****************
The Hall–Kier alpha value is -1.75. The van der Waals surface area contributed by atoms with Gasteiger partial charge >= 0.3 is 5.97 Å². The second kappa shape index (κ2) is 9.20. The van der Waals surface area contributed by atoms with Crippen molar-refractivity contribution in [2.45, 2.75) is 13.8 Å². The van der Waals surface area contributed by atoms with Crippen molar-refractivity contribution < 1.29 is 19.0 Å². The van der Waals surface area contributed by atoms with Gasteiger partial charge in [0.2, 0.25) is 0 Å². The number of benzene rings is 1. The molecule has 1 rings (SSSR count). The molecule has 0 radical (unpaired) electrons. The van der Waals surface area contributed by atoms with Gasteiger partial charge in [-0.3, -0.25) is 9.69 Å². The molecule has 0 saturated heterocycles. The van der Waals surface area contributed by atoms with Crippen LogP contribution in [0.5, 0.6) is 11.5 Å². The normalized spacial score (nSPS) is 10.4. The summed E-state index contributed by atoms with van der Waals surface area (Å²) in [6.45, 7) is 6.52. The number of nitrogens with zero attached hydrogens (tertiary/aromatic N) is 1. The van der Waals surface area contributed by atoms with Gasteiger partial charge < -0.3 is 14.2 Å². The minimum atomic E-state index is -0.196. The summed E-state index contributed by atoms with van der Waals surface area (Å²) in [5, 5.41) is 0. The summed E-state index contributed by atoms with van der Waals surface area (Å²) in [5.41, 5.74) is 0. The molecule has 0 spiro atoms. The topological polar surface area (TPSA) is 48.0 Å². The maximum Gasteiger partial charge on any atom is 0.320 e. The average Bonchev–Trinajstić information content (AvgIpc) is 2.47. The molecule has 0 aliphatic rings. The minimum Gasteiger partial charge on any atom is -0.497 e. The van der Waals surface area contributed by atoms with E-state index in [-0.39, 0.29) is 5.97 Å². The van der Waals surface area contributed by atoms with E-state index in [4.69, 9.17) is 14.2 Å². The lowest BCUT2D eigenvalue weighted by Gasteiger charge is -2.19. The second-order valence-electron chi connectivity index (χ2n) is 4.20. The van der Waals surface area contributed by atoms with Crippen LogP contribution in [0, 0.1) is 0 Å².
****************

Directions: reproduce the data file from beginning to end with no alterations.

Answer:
The Hall–Kier alpha value is -1.75. The van der Waals surface area contributed by atoms with Gasteiger partial charge >= 0.3 is 5.97 Å². The second kappa shape index (κ2) is 9.20. The van der Waals surface area contributed by atoms with Crippen molar-refractivity contribution in [2.45, 2.75) is 13.8 Å². The van der Waals surface area contributed by atoms with Crippen molar-refractivity contribution < 1.29 is 19.0 Å². The van der Waals surface area contributed by atoms with Gasteiger partial charge in [0.2, 0.25) is 0 Å². The number of benzene rings is 1. The molecule has 1 rings (SSSR count). The molecule has 0 radical (unpaired) electrons. The van der Waals surface area contributed by atoms with Gasteiger partial charge in [-0.3, -0.25) is 9.69 Å². The molecule has 0 saturated heterocycles. The van der Waals surface area contributed by atoms with Crippen LogP contribution in [0.5, 0.6) is 11.5 Å². The normalized spacial score (nSPS) is 10.4. The summed E-state index contributed by atoms with van der Waals surface area (Å²) in [6.45, 7) is 6.52. The number of nitrogens with zero attached hydrogens (tertiary/aromatic N) is 1. The van der Waals surface area contributed by atoms with Gasteiger partial charge < -0.3 is 14.2 Å². The minimum atomic E-state index is -0.196. The summed E-state index contributed by atoms with van der Waals surface area (Å²) in [5, 5.41) is 0. The summed E-state index contributed by atoms with van der Waals surface area (Å²) in [5.41, 5.74) is 0. The molecule has 0 spiro atoms. The topological polar surface area (TPSA) is 48.0 Å². The maximum Gasteiger partial charge on any atom is 0.320 e. The average Bonchev–Trinajstić information content (AvgIpc) is 2.47. The molecule has 0 aliphatic rings. The minimum Gasteiger partial charge on any atom is -0.497 e. The van der Waals surface area contributed by atoms with E-state index in [-0.39, 0.29) is 5.97 Å². The van der Waals surface area contributed by atoms with E-state index in [4.69, 9.17) is 14.2 Å². The lowest BCUT2D eigenvalue weighted by Gasteiger charge is -2.19. The second-order valence-electron chi connectivity index (χ2n) is 4.20. The van der Waals surface area contributed by atoms with Crippen LogP contribution in [0, 0.1) is 0 Å².